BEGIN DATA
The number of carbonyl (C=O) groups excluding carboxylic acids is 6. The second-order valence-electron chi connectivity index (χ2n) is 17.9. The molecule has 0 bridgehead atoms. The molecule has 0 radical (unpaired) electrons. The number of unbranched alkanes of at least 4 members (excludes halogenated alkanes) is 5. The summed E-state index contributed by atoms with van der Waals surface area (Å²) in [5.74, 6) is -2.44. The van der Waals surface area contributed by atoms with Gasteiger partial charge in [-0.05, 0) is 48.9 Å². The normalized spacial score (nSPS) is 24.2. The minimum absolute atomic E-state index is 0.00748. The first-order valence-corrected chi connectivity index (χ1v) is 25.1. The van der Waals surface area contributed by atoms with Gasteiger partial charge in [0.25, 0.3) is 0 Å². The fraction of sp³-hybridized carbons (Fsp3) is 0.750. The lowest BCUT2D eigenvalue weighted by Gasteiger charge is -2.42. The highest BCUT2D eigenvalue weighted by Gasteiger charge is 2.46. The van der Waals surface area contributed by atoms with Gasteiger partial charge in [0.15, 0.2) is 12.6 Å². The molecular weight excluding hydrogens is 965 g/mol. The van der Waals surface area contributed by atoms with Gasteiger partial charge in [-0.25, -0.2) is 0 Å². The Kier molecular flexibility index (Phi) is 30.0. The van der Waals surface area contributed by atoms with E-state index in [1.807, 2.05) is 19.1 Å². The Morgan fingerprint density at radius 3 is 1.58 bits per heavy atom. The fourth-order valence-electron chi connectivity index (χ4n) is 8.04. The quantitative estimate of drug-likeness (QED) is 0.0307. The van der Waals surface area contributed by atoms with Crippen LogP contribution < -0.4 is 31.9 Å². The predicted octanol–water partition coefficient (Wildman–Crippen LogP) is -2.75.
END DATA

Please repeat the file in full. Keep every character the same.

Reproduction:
The number of carbonyl (C=O) groups excluding carboxylic acids is 6. The second-order valence-electron chi connectivity index (χ2n) is 17.9. The molecule has 0 bridgehead atoms. The molecule has 0 radical (unpaired) electrons. The number of unbranched alkanes of at least 4 members (excludes halogenated alkanes) is 5. The summed E-state index contributed by atoms with van der Waals surface area (Å²) in [5.74, 6) is -2.44. The van der Waals surface area contributed by atoms with Gasteiger partial charge in [-0.05, 0) is 48.9 Å². The normalized spacial score (nSPS) is 24.2. The minimum absolute atomic E-state index is 0.00748. The first-order valence-corrected chi connectivity index (χ1v) is 25.1. The van der Waals surface area contributed by atoms with Gasteiger partial charge in [0.25, 0.3) is 0 Å². The fraction of sp³-hybridized carbons (Fsp3) is 0.750. The lowest BCUT2D eigenvalue weighted by Gasteiger charge is -2.42. The highest BCUT2D eigenvalue weighted by Gasteiger charge is 2.46. The van der Waals surface area contributed by atoms with Gasteiger partial charge in [0.15, 0.2) is 12.6 Å². The molecular weight excluding hydrogens is 965 g/mol. The van der Waals surface area contributed by atoms with Gasteiger partial charge in [-0.25, -0.2) is 0 Å². The Kier molecular flexibility index (Phi) is 30.0. The van der Waals surface area contributed by atoms with E-state index in [1.807, 2.05) is 19.1 Å². The Morgan fingerprint density at radius 3 is 1.58 bits per heavy atom. The fourth-order valence-electron chi connectivity index (χ4n) is 8.04. The quantitative estimate of drug-likeness (QED) is 0.0307. The van der Waals surface area contributed by atoms with Crippen LogP contribution < -0.4 is 31.9 Å². The predicted octanol–water partition coefficient (Wildman–Crippen LogP) is -2.75.